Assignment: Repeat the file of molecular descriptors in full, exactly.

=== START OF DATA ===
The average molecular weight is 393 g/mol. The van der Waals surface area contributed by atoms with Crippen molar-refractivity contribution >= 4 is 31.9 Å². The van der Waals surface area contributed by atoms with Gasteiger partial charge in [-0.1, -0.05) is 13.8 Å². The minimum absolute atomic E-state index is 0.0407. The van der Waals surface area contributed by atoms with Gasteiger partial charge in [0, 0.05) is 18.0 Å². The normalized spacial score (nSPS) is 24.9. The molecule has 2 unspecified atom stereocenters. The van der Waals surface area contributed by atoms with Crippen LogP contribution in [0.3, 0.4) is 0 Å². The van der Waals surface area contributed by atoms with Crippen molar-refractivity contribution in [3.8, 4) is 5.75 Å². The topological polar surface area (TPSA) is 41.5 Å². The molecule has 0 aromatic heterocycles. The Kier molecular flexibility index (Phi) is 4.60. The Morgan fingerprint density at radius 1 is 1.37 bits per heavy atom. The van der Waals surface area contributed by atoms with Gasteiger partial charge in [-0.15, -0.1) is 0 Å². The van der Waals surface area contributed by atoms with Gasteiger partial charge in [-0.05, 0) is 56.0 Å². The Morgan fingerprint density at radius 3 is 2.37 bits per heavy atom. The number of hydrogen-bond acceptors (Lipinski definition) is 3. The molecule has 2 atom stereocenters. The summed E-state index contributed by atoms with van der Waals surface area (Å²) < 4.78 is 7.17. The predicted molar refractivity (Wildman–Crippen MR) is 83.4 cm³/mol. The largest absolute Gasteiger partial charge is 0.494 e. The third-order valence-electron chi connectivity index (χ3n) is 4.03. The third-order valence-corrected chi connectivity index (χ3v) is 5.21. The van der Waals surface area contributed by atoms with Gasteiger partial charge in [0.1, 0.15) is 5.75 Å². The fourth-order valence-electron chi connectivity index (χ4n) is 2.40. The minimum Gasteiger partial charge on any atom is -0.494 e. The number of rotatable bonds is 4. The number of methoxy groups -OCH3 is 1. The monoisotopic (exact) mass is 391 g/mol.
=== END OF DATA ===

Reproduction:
The average molecular weight is 393 g/mol. The van der Waals surface area contributed by atoms with Crippen molar-refractivity contribution >= 4 is 31.9 Å². The van der Waals surface area contributed by atoms with Gasteiger partial charge in [-0.1, -0.05) is 13.8 Å². The minimum absolute atomic E-state index is 0.0407. The van der Waals surface area contributed by atoms with Gasteiger partial charge in [0, 0.05) is 18.0 Å². The normalized spacial score (nSPS) is 24.9. The molecule has 2 unspecified atom stereocenters. The van der Waals surface area contributed by atoms with Crippen LogP contribution in [0.3, 0.4) is 0 Å². The van der Waals surface area contributed by atoms with Crippen molar-refractivity contribution in [3.8, 4) is 5.75 Å². The topological polar surface area (TPSA) is 41.5 Å². The molecule has 0 aromatic heterocycles. The Kier molecular flexibility index (Phi) is 4.60. The Morgan fingerprint density at radius 1 is 1.37 bits per heavy atom. The van der Waals surface area contributed by atoms with Gasteiger partial charge in [-0.15, -0.1) is 0 Å². The van der Waals surface area contributed by atoms with Gasteiger partial charge in [-0.05, 0) is 56.0 Å². The Morgan fingerprint density at radius 3 is 2.37 bits per heavy atom. The number of hydrogen-bond acceptors (Lipinski definition) is 3. The molecule has 2 atom stereocenters. The summed E-state index contributed by atoms with van der Waals surface area (Å²) < 4.78 is 7.17. The predicted molar refractivity (Wildman–Crippen MR) is 83.4 cm³/mol. The largest absolute Gasteiger partial charge is 0.494 e. The third-order valence-electron chi connectivity index (χ3n) is 4.03. The third-order valence-corrected chi connectivity index (χ3v) is 5.21. The van der Waals surface area contributed by atoms with Gasteiger partial charge in [0.1, 0.15) is 5.75 Å². The fourth-order valence-electron chi connectivity index (χ4n) is 2.40. The minimum Gasteiger partial charge on any atom is -0.494 e. The number of rotatable bonds is 4. The number of methoxy groups -OCH3 is 1. The monoisotopic (exact) mass is 391 g/mol.